AUBURN | Names carry power.

So when Lisa Carnicelli and Jessica Bevier brainstormed titles for their mental health counseling and wellness practice, they labored to pick a name that would reflect both their mission and proffered services.

They happily settled on Thrival Time Mental Health Counseling: "Where it's always time to be well."

That tagline, Carnicelli said, concisely describes the practice's purpose: To help clients — particularly children — make time in their busy schedules to take care of their minds.

And to help clients get well, Thrival Time offers a range of treatments that meld mainstream science with alternative wellness practices.

Carnicelli and Bevier are not new to the world of counseling.

Both women work at Partnership for Results, an Auburn organization that provides children and families in Cayuga County with a range of services that promote social, emotional and education development.

Carnicelli, a licensed mental health counselor and play therapist, is Partnership for Results' deputy director. Bevier is one of the organization's mental health counselors. Both women are certified, level-II reiki practitioners.

Although both women love working for Partnership for Results, they wanted to offer the county's youth treatment beyond the organization's short-term services.

"We wanted to create a space where there is long-term counseling," Carnicelli said.

Along with making long-term, traditional counseling for youth more readily available, the pair also sought to give parents a wider range of ways to treat their children.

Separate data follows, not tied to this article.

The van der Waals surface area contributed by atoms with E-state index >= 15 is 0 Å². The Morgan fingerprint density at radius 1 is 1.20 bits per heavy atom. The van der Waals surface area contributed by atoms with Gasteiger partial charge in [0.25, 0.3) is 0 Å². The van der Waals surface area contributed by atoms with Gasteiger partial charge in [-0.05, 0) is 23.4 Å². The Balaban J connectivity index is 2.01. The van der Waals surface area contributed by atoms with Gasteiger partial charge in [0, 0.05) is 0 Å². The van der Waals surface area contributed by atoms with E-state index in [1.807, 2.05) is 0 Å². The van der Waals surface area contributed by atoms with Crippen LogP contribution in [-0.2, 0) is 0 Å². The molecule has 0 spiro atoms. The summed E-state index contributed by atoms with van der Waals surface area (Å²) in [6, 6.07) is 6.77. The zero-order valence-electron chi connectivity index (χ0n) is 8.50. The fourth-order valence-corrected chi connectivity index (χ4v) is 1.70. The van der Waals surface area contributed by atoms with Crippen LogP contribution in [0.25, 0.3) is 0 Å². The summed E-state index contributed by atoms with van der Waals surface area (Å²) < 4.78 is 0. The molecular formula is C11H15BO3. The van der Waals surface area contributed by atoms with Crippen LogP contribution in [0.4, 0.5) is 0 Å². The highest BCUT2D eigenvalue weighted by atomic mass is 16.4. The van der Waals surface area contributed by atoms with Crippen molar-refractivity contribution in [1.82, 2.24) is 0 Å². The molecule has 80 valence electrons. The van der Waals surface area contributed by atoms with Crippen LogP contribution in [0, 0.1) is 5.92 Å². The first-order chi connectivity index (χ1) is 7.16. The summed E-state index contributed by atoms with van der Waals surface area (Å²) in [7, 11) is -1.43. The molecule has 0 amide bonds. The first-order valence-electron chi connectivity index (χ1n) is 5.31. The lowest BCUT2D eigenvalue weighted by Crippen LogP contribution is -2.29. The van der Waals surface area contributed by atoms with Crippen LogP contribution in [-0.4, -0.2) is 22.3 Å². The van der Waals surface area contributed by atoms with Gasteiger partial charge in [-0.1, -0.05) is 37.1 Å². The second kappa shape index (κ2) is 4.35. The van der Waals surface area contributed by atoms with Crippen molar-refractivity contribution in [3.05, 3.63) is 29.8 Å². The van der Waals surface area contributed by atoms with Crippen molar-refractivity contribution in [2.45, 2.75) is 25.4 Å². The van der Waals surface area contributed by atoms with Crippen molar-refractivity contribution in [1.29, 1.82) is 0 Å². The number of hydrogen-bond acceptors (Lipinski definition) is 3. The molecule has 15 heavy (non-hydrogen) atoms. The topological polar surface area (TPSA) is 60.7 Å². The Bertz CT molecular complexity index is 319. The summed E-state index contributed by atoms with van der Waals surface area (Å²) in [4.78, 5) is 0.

"More and more families that we see are looking for modality in treatment," Carnicelli said. "We're getting more and more parents who are asking us, 'What else is there?'"

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So along with offering mainstream treatment options like cognitive behavioral therapy, family therapy and group therapy, Thrival Time also offers play therapy, a self-help method called Emotional Freedom Technique, reiki, yoga, essential oil classes and consultations with a certified natural health professional.

"It's all the same goal: to treat children and families and give them more ways to heal," Carnicelli said.

Bevier said the more holistic treatments — like yoga, reiki, essential oils and health consultations — sometimes appeal more to clients who are wary about medicating their children.

"That's a more natural path," she said.

Along with providing clients with a range of options for treatment, the women offer clients a comfortable climate to receive treatment in.

Thrival Time, which officially opened its doors in September, is housed in the Carr Building — a multi-suite office building off Genesee Street in Auburn.

The five-room suite is decorated in soft lighting and calming colors, with the soothing scent of lavender permeating each room. While two rooms are designated as the waiting room and office, the other three rooms are furnished with specific clients in mind.

The first room — dedicated to reiki clients — solely contains a bed and a wall furnishing. The second contains a couch and chair, arranged to serve as the center for more traditional talk therapy. And the third room contains items typically not found in a therapist's office: toys.

The toy-filled room is reserved for play therapy, a counseling practice that allows children to play out and sort through their emotions.

"Most child's play is intentional. They're playing out their lives," Carnicelli said. "A lot of times, the intrinsic value of just playing out their feelings is therapeutic."

But whether parents choose to pursue traditional or holistic techniques, Bevier said there is one truth they should keep in mind: Receiving mental health counseling is not something to be ashamed of.

"When they do see something alarming with their child, you should want them to get help," she said. "It's not something to be embarrassed about, but it is something to be aware of."

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Staff writer Samantha House can be reached at (315) 282-2282 or samantha.house@lee.net. Follow her on Twitter @Citizen_House.